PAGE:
Nagaland’s Dog Meat Ban Is an Exercise in Bias, Not Animal Rights
The belief that some animals can be ethically consumed, while others can’t, is an irrational, arbitrary feeling that is completely subject to a person’s culture, upbringing and personal tastes.
The Indian state of Nagaland recently banned the sale of dog meat, after politician Maneka Gandhi shared photos she had received of captured dogs, urging people to stop the illegal dog meat trade, which she said has been going on “under the guise of culture.” Soon after Gandhi’s account sparked outrage among animal rights advocates, Nagaland’s Chief Secretary, Temjen Toy, tweeted that the state government had banned the practice. Animal rights advocates applauded the move, considering it a victory for dogs’ rights in India.
This chain of events, as rightly called out by some civil society groups, is deeply hypocritical. The world over, eating dog has become the marker of the ‘other,’ who is primitive, inhumane, and exploitative of cute animals that deserve to be protected and cared for. People around the world eat pigs, cows, goats, duck, fish, and myriad other animals, drawing the ire of only vegetarians and vegans, but not fellow meat-eaters. When it comes to man’s best friend, however, a sort of cognitive dissonance occurs, even among meat-eaters, in which the idea of eating dog immediately disgusts and horrifies people. We have taken this reaction as absolute truth, even building policies to allay the disgust. When we break it down, however, we realize this reaction is an irrational, arbitrary feeling that is completely subject to a person’s culture, upbringing and personal tastes.
Eating meat is a complicated process for humans. When we’re eating an animal, we’re hardly ever thinking beyond the food on our plate or paying mind to a living, breathing creature that was killed in order for us to have our meal. One way humans maintain this cognitive dissonance, or liberty to forget an animal’s pain, is to only eat animals that we believe lack complex emotions, making it easier to forget we’re killing them, social psychologist Brock Bastian writes in The Conversation.
Popularized as pets, dogs are one of the closest animals to humans, whose feelings and personalities we so often personify and glamorize. This empathy for intelligent animals’ rights, however, is quite selective and ignorant — for example, pork is one of the most popular meat in the world, readily available everywhere in India. But we don’t lay the same outrage on the killing of pigs, who are arguably as, or even more, intelligent and loving than dogs, even comparable to a three-year-old human infant.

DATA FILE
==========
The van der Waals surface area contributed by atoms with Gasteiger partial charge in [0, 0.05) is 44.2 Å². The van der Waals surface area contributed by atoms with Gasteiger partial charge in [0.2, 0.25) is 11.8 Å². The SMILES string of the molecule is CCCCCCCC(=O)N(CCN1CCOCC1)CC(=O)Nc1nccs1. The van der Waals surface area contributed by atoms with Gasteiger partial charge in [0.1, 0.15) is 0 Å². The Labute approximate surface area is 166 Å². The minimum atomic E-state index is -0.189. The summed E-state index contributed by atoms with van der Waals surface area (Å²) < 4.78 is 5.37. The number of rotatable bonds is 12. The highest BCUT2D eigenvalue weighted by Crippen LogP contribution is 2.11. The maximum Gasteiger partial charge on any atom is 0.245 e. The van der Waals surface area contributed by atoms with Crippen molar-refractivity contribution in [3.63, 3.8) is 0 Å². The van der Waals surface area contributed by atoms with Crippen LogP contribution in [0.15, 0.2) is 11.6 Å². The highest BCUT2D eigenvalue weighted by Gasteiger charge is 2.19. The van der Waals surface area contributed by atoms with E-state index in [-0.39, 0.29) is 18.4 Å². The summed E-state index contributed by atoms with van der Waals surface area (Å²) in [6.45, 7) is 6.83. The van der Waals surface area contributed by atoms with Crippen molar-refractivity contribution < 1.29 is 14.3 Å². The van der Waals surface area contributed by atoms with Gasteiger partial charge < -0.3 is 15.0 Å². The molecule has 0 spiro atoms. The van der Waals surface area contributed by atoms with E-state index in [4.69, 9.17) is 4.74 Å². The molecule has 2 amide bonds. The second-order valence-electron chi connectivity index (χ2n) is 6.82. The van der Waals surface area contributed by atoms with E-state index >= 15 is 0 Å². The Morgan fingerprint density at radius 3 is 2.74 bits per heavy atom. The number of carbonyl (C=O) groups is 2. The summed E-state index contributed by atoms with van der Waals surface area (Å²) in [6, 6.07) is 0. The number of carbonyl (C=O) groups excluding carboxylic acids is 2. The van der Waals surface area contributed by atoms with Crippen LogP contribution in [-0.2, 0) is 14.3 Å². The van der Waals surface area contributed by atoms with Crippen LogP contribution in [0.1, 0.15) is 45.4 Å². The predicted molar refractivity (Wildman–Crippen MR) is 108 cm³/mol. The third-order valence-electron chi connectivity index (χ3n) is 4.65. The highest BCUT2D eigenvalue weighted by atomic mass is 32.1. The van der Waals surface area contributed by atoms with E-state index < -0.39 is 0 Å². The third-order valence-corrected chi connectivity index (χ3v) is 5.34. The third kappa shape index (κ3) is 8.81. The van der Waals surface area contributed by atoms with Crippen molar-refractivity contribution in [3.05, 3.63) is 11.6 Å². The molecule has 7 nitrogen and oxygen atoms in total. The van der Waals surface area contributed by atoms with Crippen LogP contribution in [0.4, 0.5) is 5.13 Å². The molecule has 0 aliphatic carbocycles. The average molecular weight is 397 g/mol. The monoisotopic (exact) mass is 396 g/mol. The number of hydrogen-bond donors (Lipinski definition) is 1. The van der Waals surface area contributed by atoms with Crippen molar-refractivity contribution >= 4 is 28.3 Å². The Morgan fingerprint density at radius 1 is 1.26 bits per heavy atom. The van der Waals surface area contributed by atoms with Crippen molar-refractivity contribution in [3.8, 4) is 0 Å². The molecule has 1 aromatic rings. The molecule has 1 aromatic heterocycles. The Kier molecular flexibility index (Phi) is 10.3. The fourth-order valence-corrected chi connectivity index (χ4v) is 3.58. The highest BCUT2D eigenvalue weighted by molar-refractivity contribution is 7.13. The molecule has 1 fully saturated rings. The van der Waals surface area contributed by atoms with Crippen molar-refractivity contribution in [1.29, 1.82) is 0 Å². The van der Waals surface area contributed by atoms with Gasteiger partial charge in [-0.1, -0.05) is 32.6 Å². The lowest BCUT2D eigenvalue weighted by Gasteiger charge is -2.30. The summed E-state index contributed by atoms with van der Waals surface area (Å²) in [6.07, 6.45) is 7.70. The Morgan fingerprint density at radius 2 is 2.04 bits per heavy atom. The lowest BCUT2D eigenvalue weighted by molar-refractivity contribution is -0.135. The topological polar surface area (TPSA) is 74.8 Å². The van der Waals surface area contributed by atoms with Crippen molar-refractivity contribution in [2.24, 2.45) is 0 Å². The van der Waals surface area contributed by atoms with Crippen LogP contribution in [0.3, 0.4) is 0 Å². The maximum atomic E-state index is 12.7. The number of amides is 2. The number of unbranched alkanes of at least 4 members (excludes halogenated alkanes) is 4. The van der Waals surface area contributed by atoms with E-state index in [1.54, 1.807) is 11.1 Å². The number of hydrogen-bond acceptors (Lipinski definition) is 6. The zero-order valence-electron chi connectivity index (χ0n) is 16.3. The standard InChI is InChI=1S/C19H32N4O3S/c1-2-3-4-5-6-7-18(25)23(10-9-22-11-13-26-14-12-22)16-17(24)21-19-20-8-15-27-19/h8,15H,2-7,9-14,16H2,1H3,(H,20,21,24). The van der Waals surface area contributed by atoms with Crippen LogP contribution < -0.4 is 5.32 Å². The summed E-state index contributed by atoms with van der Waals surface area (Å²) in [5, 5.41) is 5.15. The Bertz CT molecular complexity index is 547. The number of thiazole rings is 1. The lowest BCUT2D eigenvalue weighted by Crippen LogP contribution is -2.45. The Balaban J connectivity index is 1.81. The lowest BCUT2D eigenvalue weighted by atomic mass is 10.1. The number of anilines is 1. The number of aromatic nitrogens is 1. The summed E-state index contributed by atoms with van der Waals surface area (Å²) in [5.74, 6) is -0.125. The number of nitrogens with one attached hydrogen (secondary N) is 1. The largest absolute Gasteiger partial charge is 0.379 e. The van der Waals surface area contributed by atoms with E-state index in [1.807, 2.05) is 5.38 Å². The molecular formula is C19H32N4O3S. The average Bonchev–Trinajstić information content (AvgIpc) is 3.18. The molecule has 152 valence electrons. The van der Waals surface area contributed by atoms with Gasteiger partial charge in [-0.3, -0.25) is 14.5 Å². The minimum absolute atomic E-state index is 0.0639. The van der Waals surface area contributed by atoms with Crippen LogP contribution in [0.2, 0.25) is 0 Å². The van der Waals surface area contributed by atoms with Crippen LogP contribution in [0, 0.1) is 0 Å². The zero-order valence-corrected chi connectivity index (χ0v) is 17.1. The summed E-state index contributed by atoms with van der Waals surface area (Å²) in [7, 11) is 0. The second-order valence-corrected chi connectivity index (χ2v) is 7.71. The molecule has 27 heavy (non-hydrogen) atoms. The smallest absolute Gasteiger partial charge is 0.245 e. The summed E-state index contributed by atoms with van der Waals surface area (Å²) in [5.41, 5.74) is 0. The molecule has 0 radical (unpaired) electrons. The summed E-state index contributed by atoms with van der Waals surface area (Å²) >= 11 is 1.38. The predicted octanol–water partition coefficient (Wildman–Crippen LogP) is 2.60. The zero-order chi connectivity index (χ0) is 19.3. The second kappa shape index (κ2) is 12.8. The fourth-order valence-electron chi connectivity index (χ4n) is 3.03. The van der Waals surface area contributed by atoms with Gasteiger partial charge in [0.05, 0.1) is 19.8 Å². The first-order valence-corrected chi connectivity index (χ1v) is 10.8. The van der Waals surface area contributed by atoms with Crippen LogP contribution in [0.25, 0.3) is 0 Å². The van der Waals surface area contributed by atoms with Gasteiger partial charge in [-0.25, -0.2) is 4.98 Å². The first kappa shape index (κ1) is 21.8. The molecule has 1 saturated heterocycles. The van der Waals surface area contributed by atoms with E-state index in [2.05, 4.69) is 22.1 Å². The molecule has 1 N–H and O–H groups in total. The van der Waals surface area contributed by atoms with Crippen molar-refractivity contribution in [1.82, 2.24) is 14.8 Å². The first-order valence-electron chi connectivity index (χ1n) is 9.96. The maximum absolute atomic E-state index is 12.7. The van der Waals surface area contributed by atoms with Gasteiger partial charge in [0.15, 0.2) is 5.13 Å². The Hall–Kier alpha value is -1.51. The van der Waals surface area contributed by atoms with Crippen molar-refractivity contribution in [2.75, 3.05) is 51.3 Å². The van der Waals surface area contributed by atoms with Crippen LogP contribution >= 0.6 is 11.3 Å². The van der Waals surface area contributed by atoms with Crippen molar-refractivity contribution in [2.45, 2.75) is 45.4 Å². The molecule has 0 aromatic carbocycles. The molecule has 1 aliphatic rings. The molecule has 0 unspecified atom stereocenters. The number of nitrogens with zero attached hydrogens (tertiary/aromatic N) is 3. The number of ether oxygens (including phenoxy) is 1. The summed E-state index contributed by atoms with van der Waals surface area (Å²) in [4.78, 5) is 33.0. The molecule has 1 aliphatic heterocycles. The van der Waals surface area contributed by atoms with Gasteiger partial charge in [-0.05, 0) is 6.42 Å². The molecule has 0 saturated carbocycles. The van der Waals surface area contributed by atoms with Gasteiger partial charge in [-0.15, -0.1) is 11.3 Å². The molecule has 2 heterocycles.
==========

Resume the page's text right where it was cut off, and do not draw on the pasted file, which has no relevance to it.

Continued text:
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Different people, and cultures, find different animals cute, loving and undeserving of being reduced to food — this randomness is all the more reason we can’t dictate who eats what. Take horse meat, for example — in Europe and America, horses have been called the ‘poor man’s beef,’ especially in times of war, when the horse meat trade was thriving. Today, horses are served in France as delicacies, even as in the U.S., horse meat has largely fallen out of favor. The ups and downs in the horse meat trade, then, have historically been determined by factors such as wartime and economic recession, which have then shaped people’s opinion on the consumption of horse meat. Same goes for raw fish — historically, it has been a source of disgust in many parts of the world, until sushi was reinvigorated as a luxurious, elite delicacy that now enjoys its own celebrated niche in the culinary world. This time, the deciding factor was the immigration of Japanese people, and practices to other parts of the world, which transformed sushi from an everyday staple to a sign of educational and class standing in the West.